The E. Longated Roman Orchestra

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This is the first of three albums that emerged from The Norlu Press in the summer of 2016 as an entry in the juried exhibition, “The Art of the Album Design and Printing Competition” during the 2016  Los Angeles Printers Fair at the International Museum of Printing in Carson, California.

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 My original sketch of the E. Longated Roman Orchestra album cover with an image of a 1920s record jacket.

Given the requirement to create a fictitious band named after an historic typeface and to design and print in letterpress and/or screen printing an album cover for the band, I set out to create something unexpected. As is often the case, I looked to history for inspiration. The design of 78 RPM phonograph record jackets printed in the 1920s seemed to be something that others may ignore, so I chose some of these very early phonograph record sleeves as a starting point. For my stock, I acquired blank  78 RPM record jackets (10 3/8” x 10 3/8”) that were already die-cut, folded and glued in Kraft Brown paper that was not unlike the brown paper sleeves of the era I wanted to evoke and began setting the types that I would use to print the album covers.

Although it was not a requirement, I decided early in the process that I would incorporate the actual font that I had chosen for the recording artist’s name.

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Detail of the Stephenson Blake (SB) 36-point casting of the Elongated Roman font, with a foundry-cast 12/36-point quad bearing the S&B manufacturer’s mark.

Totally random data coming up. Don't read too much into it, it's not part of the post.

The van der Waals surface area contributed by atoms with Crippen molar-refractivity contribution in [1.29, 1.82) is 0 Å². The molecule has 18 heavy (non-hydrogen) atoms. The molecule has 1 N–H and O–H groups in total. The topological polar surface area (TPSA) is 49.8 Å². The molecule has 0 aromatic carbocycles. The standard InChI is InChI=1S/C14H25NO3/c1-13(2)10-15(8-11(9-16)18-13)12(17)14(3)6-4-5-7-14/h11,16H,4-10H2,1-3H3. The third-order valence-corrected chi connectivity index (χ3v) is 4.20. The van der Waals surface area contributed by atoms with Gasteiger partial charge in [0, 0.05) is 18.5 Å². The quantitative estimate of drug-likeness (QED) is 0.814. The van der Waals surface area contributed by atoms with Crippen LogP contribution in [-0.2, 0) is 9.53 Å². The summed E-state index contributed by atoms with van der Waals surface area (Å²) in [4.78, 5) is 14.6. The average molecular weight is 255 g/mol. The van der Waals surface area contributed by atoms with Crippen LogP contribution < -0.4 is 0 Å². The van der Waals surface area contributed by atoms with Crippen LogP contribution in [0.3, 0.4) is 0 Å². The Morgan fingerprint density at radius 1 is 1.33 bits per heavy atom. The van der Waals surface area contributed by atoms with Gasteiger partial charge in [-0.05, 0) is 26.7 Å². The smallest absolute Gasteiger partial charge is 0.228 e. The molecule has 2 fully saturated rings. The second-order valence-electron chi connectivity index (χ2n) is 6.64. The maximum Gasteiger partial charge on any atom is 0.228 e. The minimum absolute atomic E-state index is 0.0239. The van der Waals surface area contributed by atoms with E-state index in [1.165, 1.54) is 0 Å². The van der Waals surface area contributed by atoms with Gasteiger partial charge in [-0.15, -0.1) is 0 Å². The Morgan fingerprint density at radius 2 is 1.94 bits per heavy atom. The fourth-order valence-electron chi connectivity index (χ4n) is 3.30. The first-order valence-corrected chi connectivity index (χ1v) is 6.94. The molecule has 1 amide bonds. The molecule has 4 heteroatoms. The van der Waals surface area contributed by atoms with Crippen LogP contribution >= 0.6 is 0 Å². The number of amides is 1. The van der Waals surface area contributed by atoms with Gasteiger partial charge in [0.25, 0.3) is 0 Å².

For the E. Longated Roman Orchestra, I used an attractive 36-point Stephenson Blake (SB) Letter Foundry casting of Elongated Roman. The Sheffield, England-based foundry sold this font to American printers as premium lead foundry types through arrangements with various merchants, and it appears in the 1967 American Woodtype Catalog. Other typography in the design includes Caslon for body text, a well-worn circa 1900 Combination Gothic and ATF Outline Gothic and Stradivarius for display.

The design includes three graphic elements beyond the typography. Along the right side of the album cover I placed an early 20th Century oval-shaped  copper photoengraving of a dapper-looking gentleman whom I named Edward, or “E.” Longated, the leader of the celebrated and quite fictitious orchestra that bears his name. Body text below the portrait tells Longated’s story, which is actually a discussion of the Elongated Roman font.

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Hand composition of an antique metal cut with Outline Gothic, Century Catalog, Stradivarius and Elongated Roman fonts.

Opposite this, on the left side within a mitered rule box, is a circular lead cut of a man operating a platen-style printing press that is not unlike the circa 1863 Gordon Jobber I used to print these album covers. Display typography describes this phonograph as “7.8 Impressions per Minute for Extraordinary Fidelity.” This is the first of four plays on printing and record album terms I included in the design. While these albums were played at 78 RPM (rotations per minute), I changed up that idea by adding a decimal point between the two numerals and changing the description to the approximate number of impressions a printer can achieve on a hand-fed platen-style printing press. A magnesium-on-wood cut of a classical music performance appears at the bottom left of the design, with body text re-imagining the recording of phonograph as a letterpress printing process.

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 Detail of the album cover showing the recording artist and title (Caslon, Elongated Roman and Combination Gothic metal types.)